The Right Question Institute makes it possible for all people to learn to ask better questions and participate more effectively in key decisions.
Educators Want Students To Ask The Questions
Dan & Luz on Here & Now with Robin Young
The classic model of teaching is leading students by asking questions. It’s often called The Socratic Method, after the ancient Greek philosopher, but it’s a staple of the modern classrooms from elementary school up to college. The most famous Hollywood version of it may be from the film and TV show, The Paper Chase, set at Harvard Law School.
Educators Dan Rothstein and Luz Santana want to turn the standard model on its head. They’ve founded the “Right Question Institute,” based on the idea that it’s much more effective to teach students to formulate and ask their own questions. It’s critical not just for the classroom, but for students’ lives.
They also argue that the ability to ask questions is critical to a healthy democracy.
“It’s possible to imagine a dictatorship without questions, but not a democracy,” Dan Rothstein told Here and Now‘s Robin Young.
A clear, practical explanation with compelling examples of how to teach all students to ask their own questions.
RQI is a 501(c)(3) educational non-profit organization. Your tax-deductible contribution will help improve education for all students and make a difference in many communities.
A Message from our Directors
Luz Santana & Dan Rothstein
We’ve been at work for more than 20 years teaching a strategy that helps people in low-income communities learn to advocate for themselves and their families. We have seen people use the strategy to advocate for their children at school, participate in decisions that affect them at the welfare office, secure better job training opportunities, and partner more effectively with their healthcare providers. We’ve also seen that the same strategy has universal value and has been used by college and graduate school students, professors, and professionals in various fields.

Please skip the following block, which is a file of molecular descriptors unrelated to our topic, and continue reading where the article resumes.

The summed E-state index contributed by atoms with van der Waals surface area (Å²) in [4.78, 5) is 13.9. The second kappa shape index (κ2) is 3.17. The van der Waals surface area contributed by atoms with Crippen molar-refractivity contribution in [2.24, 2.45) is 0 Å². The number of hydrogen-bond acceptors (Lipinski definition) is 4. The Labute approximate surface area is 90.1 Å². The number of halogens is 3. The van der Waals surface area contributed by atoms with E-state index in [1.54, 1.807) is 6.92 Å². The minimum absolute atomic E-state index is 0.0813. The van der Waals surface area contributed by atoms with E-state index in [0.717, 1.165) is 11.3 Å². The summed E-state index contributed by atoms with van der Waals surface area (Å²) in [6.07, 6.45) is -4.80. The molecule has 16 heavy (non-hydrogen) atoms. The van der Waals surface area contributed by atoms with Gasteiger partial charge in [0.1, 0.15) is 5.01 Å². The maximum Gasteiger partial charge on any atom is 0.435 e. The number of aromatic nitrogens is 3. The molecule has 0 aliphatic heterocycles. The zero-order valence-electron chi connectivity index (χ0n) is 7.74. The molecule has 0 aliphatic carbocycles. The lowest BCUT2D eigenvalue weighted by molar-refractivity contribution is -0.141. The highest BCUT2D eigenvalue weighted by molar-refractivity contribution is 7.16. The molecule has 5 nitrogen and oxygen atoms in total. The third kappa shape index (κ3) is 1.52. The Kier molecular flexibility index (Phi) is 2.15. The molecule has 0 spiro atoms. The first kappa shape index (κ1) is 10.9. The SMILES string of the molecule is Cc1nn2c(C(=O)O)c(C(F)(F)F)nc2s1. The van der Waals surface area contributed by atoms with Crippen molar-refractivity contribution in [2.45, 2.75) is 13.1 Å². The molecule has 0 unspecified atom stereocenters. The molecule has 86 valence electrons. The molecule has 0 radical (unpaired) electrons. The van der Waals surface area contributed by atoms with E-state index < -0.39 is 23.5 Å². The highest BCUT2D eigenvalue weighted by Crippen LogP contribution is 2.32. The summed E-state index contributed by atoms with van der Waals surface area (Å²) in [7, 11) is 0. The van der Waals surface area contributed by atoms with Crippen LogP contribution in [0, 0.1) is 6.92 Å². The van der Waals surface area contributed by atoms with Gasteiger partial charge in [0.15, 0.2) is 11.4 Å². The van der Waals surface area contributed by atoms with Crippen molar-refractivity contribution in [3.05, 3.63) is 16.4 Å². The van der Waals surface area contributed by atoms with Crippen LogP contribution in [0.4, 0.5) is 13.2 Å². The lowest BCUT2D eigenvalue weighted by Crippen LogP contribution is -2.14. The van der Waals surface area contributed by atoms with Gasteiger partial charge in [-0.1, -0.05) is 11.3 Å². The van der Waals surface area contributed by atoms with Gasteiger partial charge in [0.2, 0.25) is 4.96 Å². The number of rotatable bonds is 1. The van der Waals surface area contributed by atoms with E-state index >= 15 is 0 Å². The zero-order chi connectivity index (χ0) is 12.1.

What is the “Right Question Strategy?” It is deceptively simple: Teach two just skills; how to ask your own questions and how to participate in decisions that affect you. We are often challenged to explain why these simple skills even need to be taught, and then, there are times when those who understand the full significance of these very sophisticated skills need to be convinced that they can even be taught.
We are seeing an explosion of implementation around the country in teaching the skill of question formulation. Since Harvard Education Press published Make Just One Change: Teach Students to Ask Their Own Questions in 2011, thousands of educators around the world have begun to teach their students how to ask their own questions. The results are students who are more engaged in their learning, take more ownership and learn more.
Learning “just” these two skills creates not only a pathway to success on many levels but also a pathway to full participation in democracy. We need more people capable of thinking for themselves and ready to make a contribution to building a more democratic and more just world.
Luz Santana / Dan Rothstein
Co-Directors, The Right Question Institute